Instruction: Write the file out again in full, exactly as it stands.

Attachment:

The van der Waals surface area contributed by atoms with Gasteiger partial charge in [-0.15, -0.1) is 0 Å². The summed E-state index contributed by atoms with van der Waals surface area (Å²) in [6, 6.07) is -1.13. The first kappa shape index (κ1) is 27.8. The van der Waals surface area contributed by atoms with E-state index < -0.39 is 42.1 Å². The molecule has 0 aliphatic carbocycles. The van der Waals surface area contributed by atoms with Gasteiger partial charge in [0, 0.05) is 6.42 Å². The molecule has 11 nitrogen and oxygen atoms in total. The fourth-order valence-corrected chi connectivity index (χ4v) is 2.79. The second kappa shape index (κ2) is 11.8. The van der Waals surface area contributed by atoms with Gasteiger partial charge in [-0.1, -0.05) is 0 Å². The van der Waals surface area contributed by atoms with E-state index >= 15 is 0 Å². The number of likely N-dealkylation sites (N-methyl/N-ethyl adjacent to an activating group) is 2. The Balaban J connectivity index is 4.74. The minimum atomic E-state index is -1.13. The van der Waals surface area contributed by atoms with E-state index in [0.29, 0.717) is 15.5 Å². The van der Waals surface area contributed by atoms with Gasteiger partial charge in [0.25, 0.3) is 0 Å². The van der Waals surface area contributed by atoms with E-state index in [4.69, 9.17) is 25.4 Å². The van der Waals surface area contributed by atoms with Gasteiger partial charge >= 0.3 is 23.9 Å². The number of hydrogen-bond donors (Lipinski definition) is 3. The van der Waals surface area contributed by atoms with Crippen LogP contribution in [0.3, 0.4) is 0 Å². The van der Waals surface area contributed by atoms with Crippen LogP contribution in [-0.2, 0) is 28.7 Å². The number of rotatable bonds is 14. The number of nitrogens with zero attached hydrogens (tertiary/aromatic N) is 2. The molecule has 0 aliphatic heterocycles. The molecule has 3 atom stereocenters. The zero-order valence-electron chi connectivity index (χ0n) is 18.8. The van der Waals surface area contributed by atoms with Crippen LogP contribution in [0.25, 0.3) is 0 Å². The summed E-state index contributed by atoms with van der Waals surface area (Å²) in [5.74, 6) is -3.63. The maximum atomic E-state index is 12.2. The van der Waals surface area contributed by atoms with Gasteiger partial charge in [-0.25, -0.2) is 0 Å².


The van der Waals surface area contributed by atoms with Gasteiger partial charge in [-0.15, -0.1) is 0 Å². The summed E-state index contributed by atoms with van der Waals surface area (Å²) in [6, 6.07) is -1.13. The first kappa shape index (κ1) is 27.8. The van der Waals surface area contributed by atoms with E-state index < -0.39 is 42.1 Å². The molecule has 0 aliphatic carbocycles. The van der Waals surface area contributed by atoms with Gasteiger partial charge in [0, 0.05) is 6.42 Å². The molecule has 11 nitrogen and oxygen atoms in total. The fourth-order valence-corrected chi connectivity index (χ4v) is 2.79. The second kappa shape index (κ2) is 11.8. The van der Waals surface area contributed by atoms with Gasteiger partial charge in [-0.1, -0.05) is 0 Å². The van der Waals surface area contributed by atoms with E-state index >= 15 is 0 Å². The number of likely N-dealkylation sites (N-methyl/N-ethyl adjacent to an activating group) is 2. The Balaban J connectivity index is 4.74. The minimum atomic E-state index is -1.13. The van der Waals surface area contributed by atoms with E-state index in [0.29, 0.717) is 15.5 Å². The van der Waals surface area contributed by atoms with Gasteiger partial charge in [0.25, 0.3) is 0 Å². The van der Waals surface area contributed by atoms with E-state index in [4.69, 9.17) is 25.4 Å². The van der Waals surface area contributed by atoms with Gasteiger partial charge >= 0.3 is 23.9 Å². The number of hydrogen-bond donors (Lipinski definition) is 3. The van der Waals surface area contributed by atoms with Crippen LogP contribution in [0.3, 0.4) is 0 Å². The van der Waals surface area contributed by atoms with Crippen LogP contribution in [-0.2, 0) is 28.7 Å². The number of rotatable bonds is 14. The number of nitrogens with zero attached hydrogens (tertiary/aromatic N) is 2. The molecule has 0 aliphatic heterocycles. The molecule has 3 atom stereocenters. The zero-order valence-electron chi connectivity index (χ0n) is 18.8. The van der Waals surface area contributed by atoms with Crippen LogP contribution in [0.25, 0.3) is 0 Å². The summed E-state index contributed by atoms with van der Waals surface area (Å²) in [5.74, 6) is -3.63. The maximum atomic E-state index is 12.2. The van der Waals surface area contributed by atoms with Gasteiger partial charge in [-0.25, -0.2) is 0 Å².